"Scalability is referred to as the ability of a system to add an extra workload within the system without affecting its current performance and efficiency. In other words, if you want to add a new user, then it will not affect the existing system’s performance and efficiency. A benefit of VoIP is that to add something you will not need to change anything in the existing system. In technological terms, VOIP voice to digital signals occurs using software not from hardware, so it will be easy to alter and maintain the entire system without interrupting any component."
— Tarun Gurang, iFour Technology
Little to no additional hardware
"VoIP solutions require little to no hardware or setup and provide individuals and businesses with an array of communications options that can increase collaboration and productivity. Like other cloud communications, VoIP takes advantage of mobile and on-the-go access, making it easier to manage your personal and professional lives from anywhere."
— Anand Janefalker, Founder and CEO, UJET
"By using VOIP technology, every employee can multi-task without any interruption, increasing their productivity and directly increasing the productivity of an organization. VOIP allows users to attach documents, conduct meetings, manage contact lists, access voicemail, and share data via video conferencing. That makes it indistinguishable compared to traditional telephonic communication. Employees can also work remotely, which also cuts down utilities and office space for organizations. Hence, any employee or organization can stay in touch with their clients from anywhere at any time through a variety of channels."
"The benefit of VOIP is that you save the money you'd spend on a land line, anywhere from $35 to $50 a month, so the savings are significant."
— Maryanne Steidinger, Critical Manufacturing
"Long distance call costs can get expensive, but VOIP services are generally affordable (can be as cheap as $10 per person) and don’t generally require additional fees for long distance calls since it just requires an internet connection."
— Colin Ma, Founder, Digital Software Products
Disadvantages of VoIP
Unfortunately, VoIP also presents its own unique set of obstacles that typical landlines don’t face.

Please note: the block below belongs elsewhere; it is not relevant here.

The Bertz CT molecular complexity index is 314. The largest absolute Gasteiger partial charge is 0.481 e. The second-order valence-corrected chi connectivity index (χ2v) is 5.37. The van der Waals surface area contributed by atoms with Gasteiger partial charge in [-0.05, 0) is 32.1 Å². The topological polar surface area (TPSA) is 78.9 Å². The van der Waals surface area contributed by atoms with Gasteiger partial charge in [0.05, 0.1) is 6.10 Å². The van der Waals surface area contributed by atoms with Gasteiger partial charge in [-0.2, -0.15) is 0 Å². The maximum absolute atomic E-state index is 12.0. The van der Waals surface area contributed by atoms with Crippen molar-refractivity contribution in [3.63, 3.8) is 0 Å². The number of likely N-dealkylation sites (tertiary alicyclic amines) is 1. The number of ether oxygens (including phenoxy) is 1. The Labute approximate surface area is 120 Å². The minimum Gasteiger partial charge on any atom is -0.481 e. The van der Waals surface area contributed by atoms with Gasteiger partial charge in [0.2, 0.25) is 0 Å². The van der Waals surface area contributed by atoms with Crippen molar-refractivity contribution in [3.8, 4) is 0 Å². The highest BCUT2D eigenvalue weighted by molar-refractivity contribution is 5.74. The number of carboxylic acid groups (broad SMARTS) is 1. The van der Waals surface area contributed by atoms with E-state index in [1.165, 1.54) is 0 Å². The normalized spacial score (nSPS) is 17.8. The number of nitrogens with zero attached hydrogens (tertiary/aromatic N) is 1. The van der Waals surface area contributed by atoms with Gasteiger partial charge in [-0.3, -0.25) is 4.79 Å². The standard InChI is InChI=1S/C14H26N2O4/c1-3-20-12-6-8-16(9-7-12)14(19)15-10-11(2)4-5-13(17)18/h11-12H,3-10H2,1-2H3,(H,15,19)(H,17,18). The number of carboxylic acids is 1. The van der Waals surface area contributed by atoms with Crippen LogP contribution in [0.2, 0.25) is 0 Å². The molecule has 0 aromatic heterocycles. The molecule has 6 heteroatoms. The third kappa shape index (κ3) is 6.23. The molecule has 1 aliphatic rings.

Slightly less reliable than traditional phone lines
"Even if there are issues with the internet, many VoIP services have a fail safe that will forward it over to your cell phone number; you don't even have to have the backups installed. However, the VoIP phones go through the cloud and because of that, there can be issues. Traditional land lines don't have those issues because they don't go through the cloud. However, the trade off for innovation is worth it. If you don't switch to VoIP, you are going to get left behind."
— Brian Peterson, VP of Engineering, Dialpad
"The biggest limitation of VoIP is its dependence on a stable internet connection. Since a VoIP service is significantly affected by the quality of a broadband connection, it becomes less reliable as a communication channel. Users have to put up with distorted voice quality simply due to congested networks and poor bandwidth. In some cases, a specialized VoIP router may be required to enable a smooth experience during crucial calls.
Even with stable networks, data packets can be hit with delays or errors in re-assembly causing latency and jitter. This can be a major hurdle in using VoIP as a single trusted source of business communication."
— Damien Martin, ShuftiPro
“If your internet connection goes down, you lose your phone service as well, especially if you live in an area that has blackouts or brownouts, this would be a consideration. Landlines do not have this problem.”
Electric power dependence
“Because it relies on the internet, it has its own set of setbacks. If there are internet issues, then the quality and reliability of the calls are affected. It also needs electricity to run so you won’t be able to use it during power outages, unlike regular telephone networks.”
— Kenny Trinh, NetBookNews